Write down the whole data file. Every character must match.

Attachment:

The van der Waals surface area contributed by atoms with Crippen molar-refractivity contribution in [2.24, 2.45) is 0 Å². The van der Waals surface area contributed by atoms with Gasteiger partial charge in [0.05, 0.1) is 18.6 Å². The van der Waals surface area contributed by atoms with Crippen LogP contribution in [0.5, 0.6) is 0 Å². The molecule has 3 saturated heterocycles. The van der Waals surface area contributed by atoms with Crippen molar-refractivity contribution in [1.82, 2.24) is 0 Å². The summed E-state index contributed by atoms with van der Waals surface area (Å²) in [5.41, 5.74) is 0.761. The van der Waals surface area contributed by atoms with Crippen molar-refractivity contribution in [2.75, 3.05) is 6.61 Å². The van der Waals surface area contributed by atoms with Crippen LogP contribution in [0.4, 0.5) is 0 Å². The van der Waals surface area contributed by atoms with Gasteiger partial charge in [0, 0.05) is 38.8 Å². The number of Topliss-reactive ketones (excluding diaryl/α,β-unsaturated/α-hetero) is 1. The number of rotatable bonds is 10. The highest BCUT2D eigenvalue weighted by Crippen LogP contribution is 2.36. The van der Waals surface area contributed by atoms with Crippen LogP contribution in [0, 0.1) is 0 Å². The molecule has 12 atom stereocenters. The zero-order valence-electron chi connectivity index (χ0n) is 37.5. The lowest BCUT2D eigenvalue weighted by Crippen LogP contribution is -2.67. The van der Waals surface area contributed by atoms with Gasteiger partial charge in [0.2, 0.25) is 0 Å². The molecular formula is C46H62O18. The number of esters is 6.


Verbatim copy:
The van der Waals surface area contributed by atoms with Crippen molar-refractivity contribution in [2.24, 2.45) is 0 Å². The van der Waals surface area contributed by atoms with Gasteiger partial charge in [0.05, 0.1) is 18.6 Å². The van der Waals surface area contributed by atoms with Crippen LogP contribution in [0.5, 0.6) is 0 Å². The molecule has 3 saturated heterocycles. The van der Waals surface area contributed by atoms with Crippen molar-refractivity contribution in [1.82, 2.24) is 0 Å². The summed E-state index contributed by atoms with van der Waals surface area (Å²) in [5.41, 5.74) is 0.761. The van der Waals surface area contributed by atoms with Crippen molar-refractivity contribution in [2.75, 3.05) is 6.61 Å². The van der Waals surface area contributed by atoms with Crippen LogP contribution in [0.4, 0.5) is 0 Å². The van der Waals surface area contributed by atoms with Gasteiger partial charge in [0, 0.05) is 38.8 Å². The number of Topliss-reactive ketones (excluding diaryl/α,β-unsaturated/α-hetero) is 1. The number of rotatable bonds is 10. The highest BCUT2D eigenvalue weighted by Crippen LogP contribution is 2.36. The van der Waals surface area contributed by atoms with Crippen LogP contribution in [0, 0.1) is 0 Å². The molecule has 12 atom stereocenters. The zero-order valence-electron chi connectivity index (χ0n) is 37.5. The lowest BCUT2D eigenvalue weighted by Crippen LogP contribution is -2.67. The van der Waals surface area contributed by atoms with Gasteiger partial charge in [0.2, 0.25) is 0 Å². The molecular formula is C46H62O18. The number of esters is 6.